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Legal expert alarmed at agents "not compliant" with new tenancy regulations

A legal expert is claiming that changes to S21 eviction procedures introduced back in October are not being adhered to by some letting agents and landlords.

Legal associate Andrew Verlander from FBC Manby Bowdler says the increase in demand for buy to let investments since pension reforms were introduced last year, coupled with the rush to buy investment properties ahead of the April 1 stamp duty surcharge deadline, means some less experienced purchasers are failing to check their compliance with the Deregulation Act. 

This legislation outlines the areas that landlords need to ensure compliance of when dealing with new Assured Shorthold Tenancies after October 2015.  

These were that a landlord or agent acting on their behalf must provide (before the start of a tenancy) copies of the energy efficiency certificate and gas safety certificate and a copy of the government’s How To Rent booklet. They must also provide evidence that the tenant’s deposit has been protected in a recognised scheme.

Failure to comply with these elements can impact on the landlord’s ability to serve a S21 notice in order to evict tenants; in addition, the act also puts restrictions on an agent or landlord servicing S21 notices where they haven’t responded appropriately to disrepair complaints from the tenant.

“In spite of the Deregulation Act being introduced almost a year ago and being enforceable against new ASTs since October, we’re continuing to see a worrying number of landlords who wish to evict their tenants but can’t due to their own mismanagement of the tenancy agreement. Perhaps of even more concern is that there are also otherwise reputable lettings agents who are similarly not as compliant as they need to be” says Verlander.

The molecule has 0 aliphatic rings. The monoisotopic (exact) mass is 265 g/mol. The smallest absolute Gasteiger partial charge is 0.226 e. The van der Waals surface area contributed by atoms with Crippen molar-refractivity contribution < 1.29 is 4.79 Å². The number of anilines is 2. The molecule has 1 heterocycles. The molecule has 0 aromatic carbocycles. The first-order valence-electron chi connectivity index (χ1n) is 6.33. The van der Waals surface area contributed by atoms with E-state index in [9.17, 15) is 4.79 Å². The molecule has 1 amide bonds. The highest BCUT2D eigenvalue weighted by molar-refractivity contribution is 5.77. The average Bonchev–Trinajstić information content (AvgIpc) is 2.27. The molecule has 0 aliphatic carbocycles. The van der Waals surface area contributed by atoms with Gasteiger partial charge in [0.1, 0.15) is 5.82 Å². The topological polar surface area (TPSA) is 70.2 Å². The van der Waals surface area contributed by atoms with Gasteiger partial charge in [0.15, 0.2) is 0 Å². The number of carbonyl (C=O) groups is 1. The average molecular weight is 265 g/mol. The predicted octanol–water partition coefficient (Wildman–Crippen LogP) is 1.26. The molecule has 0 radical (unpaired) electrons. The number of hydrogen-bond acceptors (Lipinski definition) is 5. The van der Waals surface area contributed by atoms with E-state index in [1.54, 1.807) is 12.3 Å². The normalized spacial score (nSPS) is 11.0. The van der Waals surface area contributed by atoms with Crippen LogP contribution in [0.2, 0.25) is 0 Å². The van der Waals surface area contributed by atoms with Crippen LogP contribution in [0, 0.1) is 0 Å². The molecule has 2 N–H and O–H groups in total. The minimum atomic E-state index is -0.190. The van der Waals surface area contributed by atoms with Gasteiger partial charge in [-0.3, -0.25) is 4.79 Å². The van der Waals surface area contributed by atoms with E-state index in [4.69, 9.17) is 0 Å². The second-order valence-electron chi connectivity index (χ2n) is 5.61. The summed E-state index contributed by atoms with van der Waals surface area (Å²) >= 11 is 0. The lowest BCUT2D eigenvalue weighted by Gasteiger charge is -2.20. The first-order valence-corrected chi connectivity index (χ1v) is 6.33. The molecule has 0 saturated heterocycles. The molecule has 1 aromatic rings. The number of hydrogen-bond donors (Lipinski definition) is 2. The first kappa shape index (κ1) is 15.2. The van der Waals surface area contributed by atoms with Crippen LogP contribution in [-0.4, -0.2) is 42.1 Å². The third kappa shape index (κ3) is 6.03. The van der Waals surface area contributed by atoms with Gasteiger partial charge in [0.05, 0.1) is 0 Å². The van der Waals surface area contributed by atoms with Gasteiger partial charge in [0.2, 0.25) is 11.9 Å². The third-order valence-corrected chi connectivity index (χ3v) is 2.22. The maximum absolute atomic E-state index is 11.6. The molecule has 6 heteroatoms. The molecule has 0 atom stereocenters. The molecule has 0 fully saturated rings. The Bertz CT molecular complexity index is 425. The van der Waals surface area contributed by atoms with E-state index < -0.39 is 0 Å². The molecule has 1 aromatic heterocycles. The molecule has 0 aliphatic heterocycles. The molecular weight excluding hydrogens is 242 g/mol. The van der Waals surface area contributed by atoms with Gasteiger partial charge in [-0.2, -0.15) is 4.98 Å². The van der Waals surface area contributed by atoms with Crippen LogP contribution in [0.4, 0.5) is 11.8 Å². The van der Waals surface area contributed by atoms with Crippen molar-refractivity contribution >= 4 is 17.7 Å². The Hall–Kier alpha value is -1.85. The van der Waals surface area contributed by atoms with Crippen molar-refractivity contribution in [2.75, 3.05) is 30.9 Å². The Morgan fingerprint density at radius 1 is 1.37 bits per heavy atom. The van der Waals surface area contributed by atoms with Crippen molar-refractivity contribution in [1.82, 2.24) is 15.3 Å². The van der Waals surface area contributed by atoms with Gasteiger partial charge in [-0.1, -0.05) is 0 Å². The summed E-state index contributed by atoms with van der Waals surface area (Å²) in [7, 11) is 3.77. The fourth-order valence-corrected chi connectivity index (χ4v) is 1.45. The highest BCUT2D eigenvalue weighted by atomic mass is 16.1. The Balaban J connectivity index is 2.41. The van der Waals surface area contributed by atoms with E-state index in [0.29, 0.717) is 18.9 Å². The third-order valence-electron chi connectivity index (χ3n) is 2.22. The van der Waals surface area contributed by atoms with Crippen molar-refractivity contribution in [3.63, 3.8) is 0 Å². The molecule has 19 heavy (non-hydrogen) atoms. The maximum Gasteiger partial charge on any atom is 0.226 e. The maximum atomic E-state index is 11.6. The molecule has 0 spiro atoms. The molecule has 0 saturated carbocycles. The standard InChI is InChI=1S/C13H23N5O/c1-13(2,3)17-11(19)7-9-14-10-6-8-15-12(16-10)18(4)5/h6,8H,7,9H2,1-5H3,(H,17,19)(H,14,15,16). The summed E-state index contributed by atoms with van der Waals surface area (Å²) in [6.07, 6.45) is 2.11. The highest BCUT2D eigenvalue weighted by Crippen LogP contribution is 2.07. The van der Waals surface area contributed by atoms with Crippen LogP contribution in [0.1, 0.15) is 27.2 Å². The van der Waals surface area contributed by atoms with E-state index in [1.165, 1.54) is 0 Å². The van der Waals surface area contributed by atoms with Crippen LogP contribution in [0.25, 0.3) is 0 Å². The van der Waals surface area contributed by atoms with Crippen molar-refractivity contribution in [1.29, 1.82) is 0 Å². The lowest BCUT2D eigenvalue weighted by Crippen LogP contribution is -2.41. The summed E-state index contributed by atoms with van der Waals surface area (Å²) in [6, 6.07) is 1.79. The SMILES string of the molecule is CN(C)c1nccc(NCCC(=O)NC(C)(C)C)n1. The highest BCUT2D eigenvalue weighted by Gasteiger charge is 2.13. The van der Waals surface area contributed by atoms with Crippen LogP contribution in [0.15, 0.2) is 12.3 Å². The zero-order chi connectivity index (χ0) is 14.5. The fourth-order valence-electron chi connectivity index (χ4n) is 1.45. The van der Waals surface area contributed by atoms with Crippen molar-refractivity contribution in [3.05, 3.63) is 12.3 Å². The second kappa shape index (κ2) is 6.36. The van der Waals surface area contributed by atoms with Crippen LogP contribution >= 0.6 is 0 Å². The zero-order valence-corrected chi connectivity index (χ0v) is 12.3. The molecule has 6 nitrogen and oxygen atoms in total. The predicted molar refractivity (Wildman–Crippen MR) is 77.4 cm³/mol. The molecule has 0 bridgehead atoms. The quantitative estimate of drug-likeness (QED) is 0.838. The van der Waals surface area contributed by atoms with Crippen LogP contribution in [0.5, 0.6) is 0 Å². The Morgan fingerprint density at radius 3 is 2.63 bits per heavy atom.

“Most commonly we’re seeing landlords failing to secure the tenant’s deposit in the stated timeframe or neglecting to ensure that the property is fitted with the necessary number of smoke and carbon monoxide alarms and checking them prior to the start of a new tenancy.  Agents, meanwhile, can slip up simply by not providing the tenant with a copy of the government’s prescribed information booklet.”

Verlander says more mistakes may be made in the rush to beat the stamp duty surcharge.

“Buy to let investors, both experienced and those who are newer to the market, should be wary about rushing to complete on a property purchase before Stamp Duty changes without given due consideration to their legal obligations. This is particularly exacerbated when the property has a sitting tenant and the tenancy agreement isn’t compliant with the terms of the new legislation.

“The introduction of this legislation removed the requirement for the date of possession to be the last day of a period of tenancy since now it only needs to provide two months’ notice in order to be legally compliant. Additionally, the same S21 Notice can now be used regardless of whether it is for a fixed term notice or a periodic tenancy notice, thus removing potential confusion in this respect” he says.

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